This content is from: Portfolio

Mix ETFs and High-Yield Bonds? Result: Extreme Volatility

The junk bond market may not be liquid enough for anything but actively managed funds, say critics.

  • Stan Luxenberg

Struggling to obtain income, investors have poured into high-yield ETFs, including iShares iBoxx $ High Yield Corporate Bond (HYG) and SPDR Barclays Capital High Yield Bond (JNK). The two funds have $27 billion in assets, up from $13 billion in January 2011, according to Now some analysts say that the big inflows are distorting markets, inflating prices of illiquid bonds. That has been hurting returns of ETFs and other index trackers. Analysts suggest sticking with actively managed portfolios. “In an illiquid asset class like junk bonds, I would hesitate to invest in passive products,” says Samuel Lee, an ETF analyst for Morningstar.

The ETFs tend to be volatile because of the trading patterns of hedge funds and other investors, according to David Sherman, president of Cohanzick Management, which manages high-yield institutional funds. When hedge funds want to move quickly into high-yield bonds, they often grab the ETFs. The traders are also quick to short the ETFs when conditions look sour. Holding 4 percent of all the assets in high-yield bonds, the ETFs have a big impact on prices in the sector.

Partly because of the rapid trading by hedge funds, the ETFs tend to excel in up markets and lag in downturns. Fearing that trouble in Europe would spread to high-yield markets, investors dumped the iShares high-yield fund this May. For the month, the ETF lost 3.2 percent, while the average actively managed high-yield mutual fund lost only 1.5 percent, according to Morningstar. When markets rebounded in June, the ETF gained 4.7 percent, while the average mutual fund returned 1.9 percent. The big losses in downturns have hurt the ETF’s returns. During the three years through August 3, the iShares fund returned 11.6 percent annually, while the average mutual fund returned 12.7 percent.

Sherman says that he has become wary of owning bonds that are held by the ETFs. The ETF bonds often sell at premiums compared to issues that are not in the indexes, he says. As investors poured into ETFs in 2011, they pushed up prices and lowered yields. As an example of an inflated issue, Sherman cites notes from Apria Healthcare, which will mature in November 2014. The ETFs hold 6.2 percent of the issue. In January this year the notes yielded 8.4 percent. In contrast, a comparable issue from Rotech Healthcare — which is not held by the ETFs — yielded 10.2 percent. In January of this year, Sherman says, investors could pick up more than 100 basis points of extra yield by avoiding bonds in the ETFs.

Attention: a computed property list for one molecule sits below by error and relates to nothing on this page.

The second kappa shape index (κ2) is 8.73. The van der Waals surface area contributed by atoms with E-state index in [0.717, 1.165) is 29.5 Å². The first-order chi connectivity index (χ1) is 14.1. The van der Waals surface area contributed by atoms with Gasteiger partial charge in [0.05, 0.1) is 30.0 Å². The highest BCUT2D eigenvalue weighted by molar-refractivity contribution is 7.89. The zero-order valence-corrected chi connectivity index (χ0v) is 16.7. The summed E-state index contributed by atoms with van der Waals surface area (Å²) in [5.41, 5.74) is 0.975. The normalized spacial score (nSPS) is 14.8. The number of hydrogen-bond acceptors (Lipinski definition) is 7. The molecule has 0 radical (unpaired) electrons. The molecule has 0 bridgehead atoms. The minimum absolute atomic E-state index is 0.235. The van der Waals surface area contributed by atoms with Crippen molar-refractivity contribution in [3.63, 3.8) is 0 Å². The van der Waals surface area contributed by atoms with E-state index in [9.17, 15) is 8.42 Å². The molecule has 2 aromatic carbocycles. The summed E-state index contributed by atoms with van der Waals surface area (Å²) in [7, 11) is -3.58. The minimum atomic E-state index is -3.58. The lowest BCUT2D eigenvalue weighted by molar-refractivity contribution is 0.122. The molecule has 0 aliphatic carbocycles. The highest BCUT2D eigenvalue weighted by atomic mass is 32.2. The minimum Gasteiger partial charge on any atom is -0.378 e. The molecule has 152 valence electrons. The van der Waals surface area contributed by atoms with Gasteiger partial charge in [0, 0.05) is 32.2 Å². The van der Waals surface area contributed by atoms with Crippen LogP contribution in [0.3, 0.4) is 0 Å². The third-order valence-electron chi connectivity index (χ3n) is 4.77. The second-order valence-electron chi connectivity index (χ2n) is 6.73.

The price discrepancies are particularly severe because the bonds are not very liquid. So a small increase in buying pressure can push up prices sharply. But ETF prices themselves may be distorted. While ETFs in liquid sectors typically trade for about the value of their assets, the high-yield funds are often priced at discounts and premiums because the ETF share prices react more quickly to shifts in market sentiment than the underlying bonds themselves.

The first week in August, the iShares fund sold for a premium of 0.6 percent. Bond bulls may not worry about the inflated price at a time when the fund yields 7.0 percent. But investors should keep in mind that the fund price can fall just as quickly. In the past year the shares have traded to a maximum premium of 2.3 percent and a discount of 0.6 percent. “If you are thinking about buying at a premium, then you need to be aware that the ETF price could easily swing 1 percent without any real movement in the underlying bond prices,” says Paul Amery, editor of

During the turmoil of 2008, the iShares price fluctuated from a maximum premium of 11.1 percent to a discount of 2.3 percent. At the time, some traders argued that the fund had done a good job of showing the true value of an asset class that had become illiquid. Since then markets have calmed, but discounts and premiums have persisted. Sherman argues that liquidity problems will remain. With regulators pressuring investment banks to limit risk taking and proprietary trading, broker-dealers are less active in thin markets. Sherman says that corporate bond inventories at broker-dealers have dropped from more than $250 billion in 2007 to less than $100 billion now. “The high-yield market does not have the same sponsorship by the broker-dealers that it used to have,” he says.

In illiquid markets, high-yield values could continue fluctuating sharply — and ETFs will struggle to deliver winning returns.